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Auprès de moi toujours by Kazuo…

Auprès de moi toujours (edition 2008)

by Kazuo Ishiguro, Anne Rabinovitch (Traduction)

MembersReviewsPopularityAverage ratingMentions
15,002698129 (3.82)1112
Title:Auprès de moi toujours
Authors:Kazuo Ishiguro
Other authors:Anne Rabinovitch (Traduction)
Info:Folio (2008), Broché, 448 pages
Collections:4 étoiles non possédés
Tags:fiction, sf

Work details

Never Let Me Go by Kazuo Ishiguro

  1. 363
    The Handmaid's Tale by Margaret Atwood (readerbabe1984, rosylibrarian, ateolf, browner56)
    browner56: Two chilling, though extremely well written, reminders that liberty, freedom, and self-determination are not idle concepts.
  2. 273
    Brave New World by Aldous Huxley (sanddancer)
  3. 195
    Oryx and Crake by Margaret Atwood (jessicaskura, readerbabe1984)
  4. 80
    The Children of Men by P. D. James (Yells)
  5. 80
    Do Androids Dream of Electric Sheep? by Philip K. Dick (EnriqueFreeque)
  6. 70
    The Unit by Ninni Holmqvist (infiniteletters, bookcrushblog, bookwormjules)
  7. 81
    Fahrenheit 451 by Ray Bradbury (joannasephine)
    joannasephine: A similar society, and a similar obliqueness to the most striking aspects of the story.
  8. 92
    Under the Skin by Michel Faber (Medellia, SqueakyChu)
  9. 73
    The Hunger Games by Suzanne Collins (Monika_L)
  10. 52
    Unwind by Neal Shusterman (VictoriaPL, meggyweg, ahappybooker)
    ahappybooker: Similar themes of dystopia and vivisection
  11. 20
    The House of the Scorpion by Nancy Farmer (jennyellen22)
  12. 21
    The Pesthouse by Jim Crace (urania1)
    urania1: If you enjoy dystopian fiction or long for "literary" science fiction, read this book. It deals with the big questions, namely can people retain their humanity in dehumanizing conditions?
  13. 10
    The Children's Hospital by Chris Adrian (bookcrushblog)
  14. 10
    The Testament of Jessie Lamb by Jane Rogers (Nickelini)
  15. 10
    We by Yevgeny Zamyatin (joannasephine)
  16. 32
    The Unconsoled by Kazuo Ishiguro (Chenga)
  17. 10
    Thirteen by Richard K. Morgan (WildMaggie)
    WildMaggie: A thriller and a tragic romance--both authors explore the ethics of people created for specific purposes from the perspectives of those created individuals.
  18. 00
    The Book of Strange New Things by Michel Faber (sturlington)
  19. 00
    The Postmortal by Drew Magary (ahappybooker)
    ahappybooker: also a dystopian society where the government makes unethical choices to supposedly improve the world.
  20. 00
    Borderliners by Peter Høeg (bluepiano)
    bluepiano: Other children in another school on the shadowy side of the street who are unwittingly being trained to benefit society at large.

(see all 32 recommendations)


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Showing 1-5 of 670 (next | show all)
This is one of those books you will be thinking about long after the last page is turned. At first, it seems like a pointless reminiscence of life at an exclusive British boarding school in the 1990s, but as it pulls you in you realize that there is something subtly wrong.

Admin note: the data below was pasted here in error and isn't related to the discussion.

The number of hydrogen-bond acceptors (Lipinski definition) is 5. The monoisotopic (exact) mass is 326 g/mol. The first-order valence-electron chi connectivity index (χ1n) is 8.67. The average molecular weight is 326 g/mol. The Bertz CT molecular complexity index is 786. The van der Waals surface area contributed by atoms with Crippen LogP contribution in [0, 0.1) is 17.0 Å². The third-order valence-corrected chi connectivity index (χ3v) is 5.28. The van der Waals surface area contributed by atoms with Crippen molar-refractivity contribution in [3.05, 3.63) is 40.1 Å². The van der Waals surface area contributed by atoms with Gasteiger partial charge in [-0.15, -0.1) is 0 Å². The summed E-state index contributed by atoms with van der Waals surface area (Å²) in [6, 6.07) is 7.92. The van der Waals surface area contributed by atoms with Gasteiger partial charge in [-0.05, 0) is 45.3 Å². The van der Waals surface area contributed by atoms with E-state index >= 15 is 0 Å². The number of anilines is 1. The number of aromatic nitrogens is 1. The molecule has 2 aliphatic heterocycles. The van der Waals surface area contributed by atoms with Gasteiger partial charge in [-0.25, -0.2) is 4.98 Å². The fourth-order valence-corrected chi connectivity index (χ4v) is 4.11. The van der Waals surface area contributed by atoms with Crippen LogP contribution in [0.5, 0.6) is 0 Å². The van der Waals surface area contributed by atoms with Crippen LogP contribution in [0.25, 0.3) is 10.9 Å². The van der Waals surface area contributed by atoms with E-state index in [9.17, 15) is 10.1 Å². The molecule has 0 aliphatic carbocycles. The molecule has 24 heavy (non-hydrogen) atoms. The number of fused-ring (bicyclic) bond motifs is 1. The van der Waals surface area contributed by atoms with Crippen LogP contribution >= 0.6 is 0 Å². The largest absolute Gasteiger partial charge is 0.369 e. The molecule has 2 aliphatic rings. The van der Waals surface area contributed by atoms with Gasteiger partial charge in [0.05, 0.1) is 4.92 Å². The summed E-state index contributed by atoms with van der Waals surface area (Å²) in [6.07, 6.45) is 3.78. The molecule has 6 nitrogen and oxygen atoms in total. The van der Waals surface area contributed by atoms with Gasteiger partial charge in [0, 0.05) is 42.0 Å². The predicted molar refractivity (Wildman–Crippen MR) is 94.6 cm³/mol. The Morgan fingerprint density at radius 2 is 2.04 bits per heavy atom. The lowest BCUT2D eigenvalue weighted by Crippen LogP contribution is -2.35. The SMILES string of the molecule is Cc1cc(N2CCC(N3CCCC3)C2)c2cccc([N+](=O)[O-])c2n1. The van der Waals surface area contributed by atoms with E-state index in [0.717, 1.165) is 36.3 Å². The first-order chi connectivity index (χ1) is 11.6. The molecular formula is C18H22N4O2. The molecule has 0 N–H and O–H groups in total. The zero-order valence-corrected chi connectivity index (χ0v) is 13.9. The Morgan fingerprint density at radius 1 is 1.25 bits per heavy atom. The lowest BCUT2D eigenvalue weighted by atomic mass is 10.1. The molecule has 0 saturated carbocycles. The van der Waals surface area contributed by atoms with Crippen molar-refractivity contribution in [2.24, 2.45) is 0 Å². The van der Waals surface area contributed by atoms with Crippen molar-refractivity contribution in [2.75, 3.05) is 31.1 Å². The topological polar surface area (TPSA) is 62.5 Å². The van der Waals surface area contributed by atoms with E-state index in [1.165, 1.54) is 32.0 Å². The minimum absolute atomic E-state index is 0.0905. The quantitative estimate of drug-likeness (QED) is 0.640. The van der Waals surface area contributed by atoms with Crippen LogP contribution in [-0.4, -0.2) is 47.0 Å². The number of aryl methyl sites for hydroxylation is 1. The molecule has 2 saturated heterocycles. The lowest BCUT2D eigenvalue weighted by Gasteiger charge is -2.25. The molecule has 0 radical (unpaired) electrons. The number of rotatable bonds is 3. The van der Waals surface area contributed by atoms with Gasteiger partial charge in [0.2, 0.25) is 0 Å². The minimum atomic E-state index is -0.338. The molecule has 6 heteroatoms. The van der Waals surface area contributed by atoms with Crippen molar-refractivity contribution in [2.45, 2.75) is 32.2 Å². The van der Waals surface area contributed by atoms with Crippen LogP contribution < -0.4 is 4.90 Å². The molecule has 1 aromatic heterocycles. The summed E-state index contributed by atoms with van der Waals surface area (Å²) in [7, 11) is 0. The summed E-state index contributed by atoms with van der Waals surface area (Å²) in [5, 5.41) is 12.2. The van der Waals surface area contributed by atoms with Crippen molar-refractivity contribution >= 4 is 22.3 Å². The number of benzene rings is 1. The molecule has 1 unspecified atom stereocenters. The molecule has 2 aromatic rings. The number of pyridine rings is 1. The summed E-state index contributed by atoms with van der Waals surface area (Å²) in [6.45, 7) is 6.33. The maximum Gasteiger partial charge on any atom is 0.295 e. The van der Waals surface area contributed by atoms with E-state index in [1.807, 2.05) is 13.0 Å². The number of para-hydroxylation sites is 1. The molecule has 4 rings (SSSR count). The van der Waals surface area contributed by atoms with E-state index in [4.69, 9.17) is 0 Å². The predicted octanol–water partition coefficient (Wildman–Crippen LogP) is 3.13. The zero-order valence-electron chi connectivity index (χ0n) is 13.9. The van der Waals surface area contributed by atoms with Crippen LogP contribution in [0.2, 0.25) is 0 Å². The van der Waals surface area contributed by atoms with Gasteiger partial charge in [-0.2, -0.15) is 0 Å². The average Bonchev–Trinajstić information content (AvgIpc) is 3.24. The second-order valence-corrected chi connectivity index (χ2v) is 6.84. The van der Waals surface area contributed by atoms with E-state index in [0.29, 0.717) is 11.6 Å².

In any other tale, I would have had no patience for a character who dwelled on every word and nuance of body language of her pre-teen and teen peers; but as the full horror was revealed I realized the genius of the author in portraying the limited worldview of human sheep. It would be very interesting to see what happens to this society in the future.
( )
  memccauley6 | May 3, 2016 |
Rating: 4
Genre: Fiction hybrid of Literary and Science Fiction

In Never Let Me Go, Kazuo Ishiguro slowly unwraps his plot the way you would imagine a spider spinning its web, which is why I won't provide many details in this review.

Ruth, Kathy, and Tommy have known each other since children. In a normal world they would have normal lives, but this is anything but a normal world and their experiences and views are molded by this. Thus the science fiction rating.

While I found this to be a moving story, interesting, and the characterization quite good, I have found myself wondering if much of the detail/experiences existed for a substantive reason.

( )
  SaschaD | Apr 28, 2016 |
Another hyped book that I shouldn't have picked up. The repetitive style of writing got rather frustrating after a 100 pages or so.
The narrative failed to evoke any emotion in whatsoever, I did not care for any of the characters.
Maybe that's the author's style, but for such an interesting premise, I thought this was quite bland. ( )
  petrificius | Apr 12, 2016 |
Never Let Me Go, Kazuo Ishiguro, author; Rosalyn Landor, narrator
This novel is set in England, and deep into the novel, the reader will realize it takes place some time in the future. Although it is science fiction, it is really interesting since in one form or another, it could be a reality one day soon. The title of the book comes from a music tape of the singer Judy Bridgewater, which was coveted by a character named Kathy H. One day, her tape of the Bridgewater love songs disappears. It seems like an unimportant moment, but as the novel proceeds, the third song on the tape with the words, “Baby, baby, never let me go”, from the title song, “Never Let Me Go”, takes on a deeper meaning with the passage of time. In a sense, the message of the book is about the varied kinds of letting go life sometimes requires, even letting go of life itself.